Sax Zim Bog: a primordial winter retreat

Contrary to what most of my posts suggest, I do actually spend lots of time in Minnesota, exploring the outdoors mostly near home, but sometimes a fair jaunt away to the more remote reaches of the state. img_2457

This is the case with one of my latest ventures, which was coordinated with an effort to achieve three northern Minnesota Checkpoints in one day (for more about the Checkpoint challenge, see my post from last year.) But Mission One was to make a stop at one of the premiere wilderness areas in the state: Sax Zim Bog.

The bog is renowned by birders, especially during winter, for the number of boreal species that winter there, most notably the enormous and ghostly great gray owl, as well as sharp-tailed grouse, white-winged crossbills, pine grosbeaks, boreal chickadees, and a number of other rarely seen owl species. The mixture of woods and fields makes the location an attractive habitat for these birds, many of which have flown south from the far reaches of Canada and beyond. The area is also home to northern mammals such as moose, gray wolves, and pine martens.

Typically, a bog conjures images of a muddy wetland. I always envision dark fairy tales of lost wanderers stumbling blindly after malicious will-o’-the-wisps and meeting their demise in quicksand-like mud pits, or urban legends (based on truth!) about human remains that are found mummified and unnervingly well preserved by the acidic, oxygen-poor conditions of the surroundings. Really a bog is any wetland area where dead plant material is accumulated (mostly mosses), and in the case of Sax Zim it is populated by a mix of spruce, tamarack, and white cedar, in addition to nearby hayfields and sedge meadows. This offers a wide variety of terrain, which makes it perfect for the large number of species that reside there. img_2459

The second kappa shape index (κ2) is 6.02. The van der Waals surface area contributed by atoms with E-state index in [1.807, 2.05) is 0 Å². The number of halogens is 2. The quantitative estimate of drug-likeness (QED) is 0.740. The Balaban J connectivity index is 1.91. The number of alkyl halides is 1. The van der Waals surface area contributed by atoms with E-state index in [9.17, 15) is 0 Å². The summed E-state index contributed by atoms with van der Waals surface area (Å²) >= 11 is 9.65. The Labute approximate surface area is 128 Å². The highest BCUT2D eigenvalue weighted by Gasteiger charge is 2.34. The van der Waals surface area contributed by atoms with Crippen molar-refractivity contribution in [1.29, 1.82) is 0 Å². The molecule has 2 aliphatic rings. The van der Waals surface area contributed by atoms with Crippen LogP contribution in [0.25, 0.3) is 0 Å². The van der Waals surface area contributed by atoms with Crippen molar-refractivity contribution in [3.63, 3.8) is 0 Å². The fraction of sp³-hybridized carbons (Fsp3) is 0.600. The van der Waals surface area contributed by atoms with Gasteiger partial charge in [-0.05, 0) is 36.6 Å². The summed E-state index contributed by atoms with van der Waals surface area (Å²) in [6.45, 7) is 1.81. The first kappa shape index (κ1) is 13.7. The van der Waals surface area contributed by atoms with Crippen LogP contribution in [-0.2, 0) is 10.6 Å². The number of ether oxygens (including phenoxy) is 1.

The bog is north of Cloquet, about a 2 1/2 hour drive from my home near the Twin Cities. We traveled into the tiny town of Cotton and went west a number of miles down a snow-packed country road to the heart of the nature preserve.

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The drive took us through Cloquet, where we passed by the famous Frank Lloyd Wright gas station.

A tiny welcome center, heated with solar energy and lacking running water, sits on the property. Nevertheless, it is kept warm inside and several birders were sitting patiently with long lenses nearby, waiting for something interesting to visit the feeders. Each year, the organization Friends of the Sax Zim Bog hosts a winter birding festival, this year to take place Feb. 17-19.